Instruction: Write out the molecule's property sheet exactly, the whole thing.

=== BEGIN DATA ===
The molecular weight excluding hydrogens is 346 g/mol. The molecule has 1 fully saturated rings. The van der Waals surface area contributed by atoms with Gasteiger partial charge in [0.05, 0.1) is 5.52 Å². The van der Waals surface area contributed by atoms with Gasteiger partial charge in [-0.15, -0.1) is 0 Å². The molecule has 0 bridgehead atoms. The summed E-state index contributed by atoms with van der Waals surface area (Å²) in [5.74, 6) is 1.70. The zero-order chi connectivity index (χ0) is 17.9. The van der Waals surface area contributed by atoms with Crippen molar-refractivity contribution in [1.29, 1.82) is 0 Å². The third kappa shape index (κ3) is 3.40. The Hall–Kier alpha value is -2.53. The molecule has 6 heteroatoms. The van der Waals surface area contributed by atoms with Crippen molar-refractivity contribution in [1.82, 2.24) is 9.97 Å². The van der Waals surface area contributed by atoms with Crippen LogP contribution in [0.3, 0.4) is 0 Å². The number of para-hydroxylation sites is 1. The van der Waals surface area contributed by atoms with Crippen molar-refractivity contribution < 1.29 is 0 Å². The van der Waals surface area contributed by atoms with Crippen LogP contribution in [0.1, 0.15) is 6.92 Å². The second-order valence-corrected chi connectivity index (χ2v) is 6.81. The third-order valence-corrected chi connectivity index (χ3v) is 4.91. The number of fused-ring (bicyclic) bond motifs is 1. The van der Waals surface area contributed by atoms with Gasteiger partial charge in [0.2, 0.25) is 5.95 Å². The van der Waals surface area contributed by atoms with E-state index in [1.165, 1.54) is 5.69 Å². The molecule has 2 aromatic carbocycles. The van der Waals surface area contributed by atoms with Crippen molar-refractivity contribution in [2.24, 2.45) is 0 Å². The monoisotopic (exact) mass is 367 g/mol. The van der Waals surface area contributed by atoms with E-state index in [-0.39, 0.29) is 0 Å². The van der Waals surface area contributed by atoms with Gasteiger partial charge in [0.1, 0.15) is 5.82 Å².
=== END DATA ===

The molecular weight excluding hydrogens is 346 g/mol. The molecule has 1 fully saturated rings. The van der Waals surface area contributed by atoms with Gasteiger partial charge in [0.05, 0.1) is 5.52 Å². The van der Waals surface area contributed by atoms with Gasteiger partial charge in [-0.15, -0.1) is 0 Å². The molecule has 0 bridgehead atoms. The summed E-state index contributed by atoms with van der Waals surface area (Å²) in [5.74, 6) is 1.70. The zero-order chi connectivity index (χ0) is 17.9. The van der Waals surface area contributed by atoms with Crippen molar-refractivity contribution in [1.29, 1.82) is 0 Å². The third kappa shape index (κ3) is 3.40. The Hall–Kier alpha value is -2.53. The molecule has 6 heteroatoms. The van der Waals surface area contributed by atoms with Crippen molar-refractivity contribution in [1.82, 2.24) is 9.97 Å². The van der Waals surface area contributed by atoms with Crippen LogP contribution in [0.3, 0.4) is 0 Å². The number of para-hydroxylation sites is 1. The van der Waals surface area contributed by atoms with Crippen molar-refractivity contribution < 1.29 is 0 Å². The van der Waals surface area contributed by atoms with Crippen LogP contribution in [0.1, 0.15) is 6.92 Å². The second-order valence-corrected chi connectivity index (χ2v) is 6.81. The third-order valence-corrected chi connectivity index (χ3v) is 4.91. The number of fused-ring (bicyclic) bond motifs is 1. The van der Waals surface area contributed by atoms with Gasteiger partial charge in [0.2, 0.25) is 5.95 Å². The van der Waals surface area contributed by atoms with E-state index in [1.165, 1.54) is 5.69 Å². The molecule has 2 aromatic carbocycles. The van der Waals surface area contributed by atoms with Crippen molar-refractivity contribution in [2.24, 2.45) is 0 Å². The monoisotopic (exact) mass is 367 g/mol. The van der Waals surface area contributed by atoms with E-state index in [-0.39, 0.29) is 0 Å². The van der Waals surface area contributed by atoms with Gasteiger partial charge in [0.1, 0.15) is 5.82 Å².